Dusty Rhodes

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Just when you thought the state’s controversial battle over school funding was over, it turns out there’s a few technicalities that need to be addressed.

When it comes to funding public schools, Gov. Bruce Rauner has wavered a bit.

A few months ago, he vetoed a major funding reform bill, saying it sent too much money to Chicago Public Schools. Later, he signed a compromise measure that gave the Chicago schools even more.

Now he has another bill on his desk.

With teachers devoting much of their time to preparing students for standardized tests, penmanship has disappeared from the curriculum in many schools. A new state law approved yesterday will bring it back, to ensure elementary students get instruction in cursive writing — sometime between 2nd and 5th grade.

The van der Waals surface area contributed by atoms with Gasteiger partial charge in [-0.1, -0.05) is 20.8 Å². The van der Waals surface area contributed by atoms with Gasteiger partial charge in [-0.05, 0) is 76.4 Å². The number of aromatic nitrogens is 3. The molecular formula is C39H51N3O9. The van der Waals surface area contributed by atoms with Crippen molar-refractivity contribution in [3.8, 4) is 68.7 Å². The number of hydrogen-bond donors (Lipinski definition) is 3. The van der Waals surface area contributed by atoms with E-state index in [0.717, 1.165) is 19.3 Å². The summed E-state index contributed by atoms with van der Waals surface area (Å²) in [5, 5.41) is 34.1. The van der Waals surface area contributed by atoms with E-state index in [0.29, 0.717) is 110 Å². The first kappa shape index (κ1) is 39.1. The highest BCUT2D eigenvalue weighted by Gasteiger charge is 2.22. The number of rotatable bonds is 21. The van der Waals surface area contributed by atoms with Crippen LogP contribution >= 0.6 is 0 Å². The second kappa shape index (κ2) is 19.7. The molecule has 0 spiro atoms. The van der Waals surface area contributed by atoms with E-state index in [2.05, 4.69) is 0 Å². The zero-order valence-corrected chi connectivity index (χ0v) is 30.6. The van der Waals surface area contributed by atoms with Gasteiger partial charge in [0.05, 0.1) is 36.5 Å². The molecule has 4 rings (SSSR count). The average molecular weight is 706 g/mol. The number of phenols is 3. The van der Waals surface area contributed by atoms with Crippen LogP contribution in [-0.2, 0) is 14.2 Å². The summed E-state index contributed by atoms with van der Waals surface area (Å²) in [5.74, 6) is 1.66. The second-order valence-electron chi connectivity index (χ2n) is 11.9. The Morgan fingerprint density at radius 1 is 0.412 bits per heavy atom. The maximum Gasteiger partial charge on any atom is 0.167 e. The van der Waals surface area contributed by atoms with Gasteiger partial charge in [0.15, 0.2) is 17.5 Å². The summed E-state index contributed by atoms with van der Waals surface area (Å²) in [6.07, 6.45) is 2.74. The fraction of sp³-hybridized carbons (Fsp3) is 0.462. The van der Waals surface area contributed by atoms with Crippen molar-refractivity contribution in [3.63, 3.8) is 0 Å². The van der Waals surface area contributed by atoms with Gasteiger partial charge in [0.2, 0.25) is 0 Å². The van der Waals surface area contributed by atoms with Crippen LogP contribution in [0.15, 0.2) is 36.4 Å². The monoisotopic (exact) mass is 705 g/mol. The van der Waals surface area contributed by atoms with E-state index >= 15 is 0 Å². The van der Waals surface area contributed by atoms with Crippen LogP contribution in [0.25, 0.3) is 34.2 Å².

State Rep. Emanuel Chris Welch (D-Hillside) filed the measure the same day lawmakers approved his resolution on zombie apocalypse preparedness.

Let's say you've got a student loan and you get laid off your job. Your loan servicer suggests something called "forebearance" — the chance to delay payments for a year or two. Sounds tempting, but it ends up costing you more money.

That's one of the many tricky facts loan servicers will have to disclose in Illinois, where lawmakers yesterday approved stringent regulations on student loan service companies.

The Illinois General Assembly has enacted a new set of protections for people with student loan debt.

Gov. Bruce Rauner had vetoed the bill because, he said, it would encroach on the federal government’s responsibilities. But 32 Republicans in the House joined Democrats in voting Tuesday to override the governor's veto.